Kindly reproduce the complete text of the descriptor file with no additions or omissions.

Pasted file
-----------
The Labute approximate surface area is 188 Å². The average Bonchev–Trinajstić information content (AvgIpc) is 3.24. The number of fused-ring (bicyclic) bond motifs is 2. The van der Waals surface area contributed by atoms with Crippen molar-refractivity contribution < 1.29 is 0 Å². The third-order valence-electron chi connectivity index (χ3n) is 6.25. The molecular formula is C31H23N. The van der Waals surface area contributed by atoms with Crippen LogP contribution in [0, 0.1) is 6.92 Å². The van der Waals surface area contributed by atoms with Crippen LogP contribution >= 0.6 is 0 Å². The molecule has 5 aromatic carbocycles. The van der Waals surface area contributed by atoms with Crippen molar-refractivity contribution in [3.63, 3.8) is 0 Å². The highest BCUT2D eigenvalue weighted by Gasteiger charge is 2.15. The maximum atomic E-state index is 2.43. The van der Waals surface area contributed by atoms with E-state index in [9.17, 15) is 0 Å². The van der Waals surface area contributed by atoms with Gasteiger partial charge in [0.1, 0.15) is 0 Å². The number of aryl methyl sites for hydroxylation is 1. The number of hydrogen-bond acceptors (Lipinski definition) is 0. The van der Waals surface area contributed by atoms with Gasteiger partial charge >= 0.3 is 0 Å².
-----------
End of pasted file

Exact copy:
The Labute approximate surface area is 188 Å². The average Bonchev–Trinajstić information content (AvgIpc) is 3.24. The number of fused-ring (bicyclic) bond motifs is 2. The van der Waals surface area contributed by atoms with Crippen molar-refractivity contribution < 1.29 is 0 Å². The third-order valence-electron chi connectivity index (χ3n) is 6.25. The molecular formula is C31H23N. The van der Waals surface area contributed by atoms with Crippen LogP contribution in [0, 0.1) is 6.92 Å². The van der Waals surface area contributed by atoms with Crippen LogP contribution >= 0.6 is 0 Å². The molecule has 5 aromatic carbocycles. The van der Waals surface area contributed by atoms with Crippen molar-refractivity contribution in [3.63, 3.8) is 0 Å². The highest BCUT2D eigenvalue weighted by Gasteiger charge is 2.15. The maximum atomic E-state index is 2.43. The van der Waals surface area contributed by atoms with E-state index in [9.17, 15) is 0 Å². The van der Waals surface area contributed by atoms with Gasteiger partial charge in [0.1, 0.15) is 0 Å². The number of aryl methyl sites for hydroxylation is 1. The number of hydrogen-bond acceptors (Lipinski definition) is 0. The van der Waals surface area contributed by atoms with Gasteiger partial charge >= 0.3 is 0 Å².